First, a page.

Many of Kaufman’s plays had been adapted to the screen but, seeing the finished film with almost all of his dialogue missing, he called it “Screen Door.” He was also reacting to the movie’s elimination of a subplot in the play that chastised Hollywood for luring actors away and compromising their art, as well as losing a leftist writer character, based on Clifford Odets.

While producer Berman did not want the movie business criticized in his picture, he had no problem with portraying the similar commercial demands and compromises in live theatre. Apart from the gripes and groans expressed by the women over the kinds of stage work they take to keep working, how the theatre business works is embodied in a character invented for the film by screenwriter Anthony Veiller — a manipulative producer, played by veteran man-about-town actor Adolphe Menjou, and based on Jed Harris, a prominent Broadway figure of the time.

Stage Door.

Harris had produced The Lake, the 1933 Broadway flop notorious for Dorothy Parker’s review, “…see Katherine Hepburn run the gamut of emotions all the way from A to B.” Hepburn stated in her 1991 autobiography, Me: Stories of My Life, that her experience with Harris taught her the importance of taking responsibility for her own career: “…hands down, the most diabolical person I have ever met.”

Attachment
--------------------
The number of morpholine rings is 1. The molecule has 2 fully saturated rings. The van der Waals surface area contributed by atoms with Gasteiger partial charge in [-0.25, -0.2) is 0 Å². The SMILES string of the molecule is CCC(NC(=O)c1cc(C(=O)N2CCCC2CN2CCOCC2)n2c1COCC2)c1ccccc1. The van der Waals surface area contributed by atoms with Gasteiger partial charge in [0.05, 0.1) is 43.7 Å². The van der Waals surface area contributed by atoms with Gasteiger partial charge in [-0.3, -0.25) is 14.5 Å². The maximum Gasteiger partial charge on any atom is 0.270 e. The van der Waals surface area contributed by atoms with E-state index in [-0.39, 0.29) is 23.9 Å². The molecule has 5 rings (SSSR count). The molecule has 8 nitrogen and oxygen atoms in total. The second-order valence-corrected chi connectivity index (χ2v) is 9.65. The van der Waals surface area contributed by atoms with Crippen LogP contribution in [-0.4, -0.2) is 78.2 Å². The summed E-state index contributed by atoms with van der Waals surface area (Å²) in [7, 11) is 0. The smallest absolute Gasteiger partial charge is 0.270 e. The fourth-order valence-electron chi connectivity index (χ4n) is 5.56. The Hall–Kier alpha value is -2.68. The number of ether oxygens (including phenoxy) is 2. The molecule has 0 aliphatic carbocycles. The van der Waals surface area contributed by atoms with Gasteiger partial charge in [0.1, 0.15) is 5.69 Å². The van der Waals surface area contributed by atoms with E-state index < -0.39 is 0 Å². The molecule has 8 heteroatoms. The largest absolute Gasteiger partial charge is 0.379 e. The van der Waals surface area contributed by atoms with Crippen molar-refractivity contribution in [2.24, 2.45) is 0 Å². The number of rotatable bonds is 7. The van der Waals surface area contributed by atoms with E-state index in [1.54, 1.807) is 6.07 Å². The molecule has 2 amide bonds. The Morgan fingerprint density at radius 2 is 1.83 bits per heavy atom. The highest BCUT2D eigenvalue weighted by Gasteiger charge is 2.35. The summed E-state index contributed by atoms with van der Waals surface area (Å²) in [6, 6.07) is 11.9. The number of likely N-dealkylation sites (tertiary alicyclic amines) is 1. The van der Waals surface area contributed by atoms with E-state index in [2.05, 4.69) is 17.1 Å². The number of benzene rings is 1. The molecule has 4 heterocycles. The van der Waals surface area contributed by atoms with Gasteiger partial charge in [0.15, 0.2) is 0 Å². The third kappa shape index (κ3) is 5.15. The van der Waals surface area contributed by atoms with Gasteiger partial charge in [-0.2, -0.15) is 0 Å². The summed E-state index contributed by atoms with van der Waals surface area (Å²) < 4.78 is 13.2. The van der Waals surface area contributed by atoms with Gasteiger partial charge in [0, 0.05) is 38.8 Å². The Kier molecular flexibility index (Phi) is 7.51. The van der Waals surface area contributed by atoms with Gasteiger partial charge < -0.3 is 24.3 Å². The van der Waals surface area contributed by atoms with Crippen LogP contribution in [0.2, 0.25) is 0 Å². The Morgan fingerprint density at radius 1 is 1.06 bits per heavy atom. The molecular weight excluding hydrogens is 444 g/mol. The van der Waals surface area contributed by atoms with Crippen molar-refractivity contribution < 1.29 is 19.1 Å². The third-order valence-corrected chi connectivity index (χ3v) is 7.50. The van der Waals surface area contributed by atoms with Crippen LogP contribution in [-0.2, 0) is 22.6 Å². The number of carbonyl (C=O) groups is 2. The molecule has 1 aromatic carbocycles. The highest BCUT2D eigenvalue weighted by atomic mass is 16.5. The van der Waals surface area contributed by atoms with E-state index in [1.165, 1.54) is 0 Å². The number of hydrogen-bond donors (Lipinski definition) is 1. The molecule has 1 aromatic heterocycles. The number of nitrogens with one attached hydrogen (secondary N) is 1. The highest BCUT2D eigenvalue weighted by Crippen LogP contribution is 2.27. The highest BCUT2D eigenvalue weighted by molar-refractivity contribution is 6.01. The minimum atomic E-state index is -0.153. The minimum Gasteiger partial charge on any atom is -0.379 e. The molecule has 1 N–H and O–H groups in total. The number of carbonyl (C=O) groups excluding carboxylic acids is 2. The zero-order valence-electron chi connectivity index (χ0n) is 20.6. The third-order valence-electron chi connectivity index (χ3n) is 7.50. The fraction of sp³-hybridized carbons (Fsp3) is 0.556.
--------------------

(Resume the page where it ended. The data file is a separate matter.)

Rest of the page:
Veiller also used lines from The Lake in “Enchanted April,” the play-within-the-movie for which the naïve and rich Terry Randall (Hepburn) is hired as lead player; they pointedly serve the star in depicting her character’s inexperience. Hepburn thought it was “a brilliant idea.”

When RKO signed her for the movie, Hepburn’s career was in a slump after four of her films, all historic costumers, died at the box office. The Independent Theatre Owners Association of New York even sent the studio a telegram protesting her casting. Nevertheless, producer Berman was shrewdly set on pairing the flagging star with studio contract player Rogers, who had already been partnered with Fred Astaire in seven hit musicals.

Then ranked as America’s third top female box office attraction (to Hepburn’s 17th), Rogers desperately wanted to prove herself as a serious actor who could draw an audience without Astaire. Still, for this picture, Hepburn’s salary was about $5,000 more than Rogers’.

For the other residents of the Footlights Club, La Cava cast actors on the basis of how they sounded and interacted. In The Three Phases of Eve, Arden’s 1985 autobiography, she notes that the director told her, “I can’t offer you a specific part, but I like certain qualities I see in you.” She suggested she carry her cat in the movie; on the first day of shooting, she draped the cat around her neck to reach for some pecans in a scene — and ‘Henry’ stayed through the whole movie.